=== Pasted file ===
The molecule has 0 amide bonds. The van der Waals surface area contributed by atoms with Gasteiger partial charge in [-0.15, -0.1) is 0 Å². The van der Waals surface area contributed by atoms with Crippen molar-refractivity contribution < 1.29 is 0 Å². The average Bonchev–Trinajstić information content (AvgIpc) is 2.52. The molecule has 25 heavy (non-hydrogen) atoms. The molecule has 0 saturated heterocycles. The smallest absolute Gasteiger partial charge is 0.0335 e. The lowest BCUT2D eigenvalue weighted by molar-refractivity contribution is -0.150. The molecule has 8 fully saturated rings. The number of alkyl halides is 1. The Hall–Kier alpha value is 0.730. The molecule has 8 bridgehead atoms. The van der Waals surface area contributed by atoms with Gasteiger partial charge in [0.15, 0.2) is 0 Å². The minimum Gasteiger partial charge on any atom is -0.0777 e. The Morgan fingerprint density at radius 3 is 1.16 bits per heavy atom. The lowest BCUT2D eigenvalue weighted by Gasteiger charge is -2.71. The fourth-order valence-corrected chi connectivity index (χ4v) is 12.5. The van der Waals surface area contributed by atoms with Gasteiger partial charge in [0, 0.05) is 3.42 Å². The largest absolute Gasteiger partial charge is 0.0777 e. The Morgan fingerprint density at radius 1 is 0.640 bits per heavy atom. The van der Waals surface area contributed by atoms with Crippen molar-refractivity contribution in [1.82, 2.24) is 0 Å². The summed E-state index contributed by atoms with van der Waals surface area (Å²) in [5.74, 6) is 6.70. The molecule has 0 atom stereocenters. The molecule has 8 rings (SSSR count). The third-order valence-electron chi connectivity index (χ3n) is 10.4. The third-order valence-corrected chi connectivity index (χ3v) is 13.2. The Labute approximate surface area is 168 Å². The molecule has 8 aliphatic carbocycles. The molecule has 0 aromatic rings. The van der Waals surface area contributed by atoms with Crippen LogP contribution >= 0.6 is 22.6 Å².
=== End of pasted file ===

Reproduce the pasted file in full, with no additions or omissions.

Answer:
The molecule has 0 amide bonds. The van der Waals surface area contributed by atoms with Gasteiger partial charge in [-0.15, -0.1) is 0 Å². The van der Waals surface area contributed by atoms with Crippen molar-refractivity contribution < 1.29 is 0 Å². The average Bonchev–Trinajstić information content (AvgIpc) is 2.52. The molecule has 25 heavy (non-hydrogen) atoms. The molecule has 0 saturated heterocycles. The smallest absolute Gasteiger partial charge is 0.0335 e. The lowest BCUT2D eigenvalue weighted by molar-refractivity contribution is -0.150. The molecule has 8 fully saturated rings. The number of alkyl halides is 1. The Hall–Kier alpha value is 0.730. The molecule has 8 bridgehead atoms. The van der Waals surface area contributed by atoms with Gasteiger partial charge in [0.15, 0.2) is 0 Å². The minimum Gasteiger partial charge on any atom is -0.0777 e. The Morgan fingerprint density at radius 3 is 1.16 bits per heavy atom. The lowest BCUT2D eigenvalue weighted by Gasteiger charge is -2.71. The fourth-order valence-corrected chi connectivity index (χ4v) is 12.5. The van der Waals surface area contributed by atoms with Gasteiger partial charge in [0, 0.05) is 3.42 Å². The largest absolute Gasteiger partial charge is 0.0777 e. The Morgan fingerprint density at radius 1 is 0.640 bits per heavy atom. The van der Waals surface area contributed by atoms with Crippen molar-refractivity contribution in [1.82, 2.24) is 0 Å². The summed E-state index contributed by atoms with van der Waals surface area (Å²) in [5.74, 6) is 6.70. The molecule has 0 atom stereocenters. The molecule has 8 rings (SSSR count). The third-order valence-electron chi connectivity index (χ3n) is 10.4. The third-order valence-corrected chi connectivity index (χ3v) is 13.2. The Labute approximate surface area is 168 Å². The molecule has 8 aliphatic carbocycles. The molecule has 0 aromatic rings. The van der Waals surface area contributed by atoms with Crippen LogP contribution >= 0.6 is 22.6 Å².